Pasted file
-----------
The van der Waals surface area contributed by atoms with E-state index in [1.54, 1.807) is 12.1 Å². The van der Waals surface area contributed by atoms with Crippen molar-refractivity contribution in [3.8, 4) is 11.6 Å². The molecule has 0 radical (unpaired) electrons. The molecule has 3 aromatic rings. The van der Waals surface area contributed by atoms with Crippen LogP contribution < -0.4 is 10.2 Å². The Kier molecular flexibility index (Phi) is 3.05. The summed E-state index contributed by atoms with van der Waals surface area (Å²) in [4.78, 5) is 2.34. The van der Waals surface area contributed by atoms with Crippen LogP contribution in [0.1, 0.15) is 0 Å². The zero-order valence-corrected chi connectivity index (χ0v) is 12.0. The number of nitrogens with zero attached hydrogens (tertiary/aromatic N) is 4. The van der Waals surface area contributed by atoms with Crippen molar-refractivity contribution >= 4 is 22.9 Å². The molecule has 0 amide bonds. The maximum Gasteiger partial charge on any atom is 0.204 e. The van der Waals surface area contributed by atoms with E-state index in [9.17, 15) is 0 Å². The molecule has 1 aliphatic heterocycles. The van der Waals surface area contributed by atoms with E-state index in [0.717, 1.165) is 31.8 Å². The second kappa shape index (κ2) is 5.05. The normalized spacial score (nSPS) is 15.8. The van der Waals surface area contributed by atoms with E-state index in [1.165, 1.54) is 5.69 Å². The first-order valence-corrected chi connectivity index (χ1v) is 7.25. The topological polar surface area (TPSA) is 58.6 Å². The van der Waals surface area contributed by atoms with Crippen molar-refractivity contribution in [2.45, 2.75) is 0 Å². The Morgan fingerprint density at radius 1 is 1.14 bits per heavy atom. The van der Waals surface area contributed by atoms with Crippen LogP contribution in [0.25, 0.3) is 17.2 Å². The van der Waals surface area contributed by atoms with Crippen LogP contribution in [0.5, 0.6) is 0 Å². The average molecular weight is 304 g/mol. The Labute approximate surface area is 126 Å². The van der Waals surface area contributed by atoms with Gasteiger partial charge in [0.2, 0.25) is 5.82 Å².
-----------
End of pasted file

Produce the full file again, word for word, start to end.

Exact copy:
The van der Waals surface area contributed by atoms with E-state index in [1.54, 1.807) is 12.1 Å². The van der Waals surface area contributed by atoms with Crippen molar-refractivity contribution in [3.8, 4) is 11.6 Å². The molecule has 0 radical (unpaired) electrons. The molecule has 3 aromatic rings. The van der Waals surface area contributed by atoms with Crippen LogP contribution < -0.4 is 10.2 Å². The Kier molecular flexibility index (Phi) is 3.05. The summed E-state index contributed by atoms with van der Waals surface area (Å²) in [4.78, 5) is 2.34. The van der Waals surface area contributed by atoms with Crippen LogP contribution in [0.1, 0.15) is 0 Å². The zero-order valence-corrected chi connectivity index (χ0v) is 12.0. The number of nitrogens with zero attached hydrogens (tertiary/aromatic N) is 4. The van der Waals surface area contributed by atoms with Crippen molar-refractivity contribution >= 4 is 22.9 Å². The molecule has 0 amide bonds. The maximum Gasteiger partial charge on any atom is 0.204 e. The van der Waals surface area contributed by atoms with E-state index in [9.17, 15) is 0 Å². The molecule has 1 aliphatic heterocycles. The van der Waals surface area contributed by atoms with E-state index in [0.717, 1.165) is 31.8 Å². The second kappa shape index (κ2) is 5.05. The normalized spacial score (nSPS) is 15.8. The van der Waals surface area contributed by atoms with E-state index in [1.165, 1.54) is 5.69 Å². The first-order valence-corrected chi connectivity index (χ1v) is 7.25. The topological polar surface area (TPSA) is 58.6 Å². The van der Waals surface area contributed by atoms with Crippen molar-refractivity contribution in [2.45, 2.75) is 0 Å². The Morgan fingerprint density at radius 1 is 1.14 bits per heavy atom. The van der Waals surface area contributed by atoms with Crippen LogP contribution in [0.25, 0.3) is 17.2 Å². The van der Waals surface area contributed by atoms with Crippen LogP contribution in [0.5, 0.6) is 0 Å². The average molecular weight is 304 g/mol. The Labute approximate surface area is 126 Å². The van der Waals surface area contributed by atoms with Gasteiger partial charge in [0.2, 0.25) is 5.82 Å².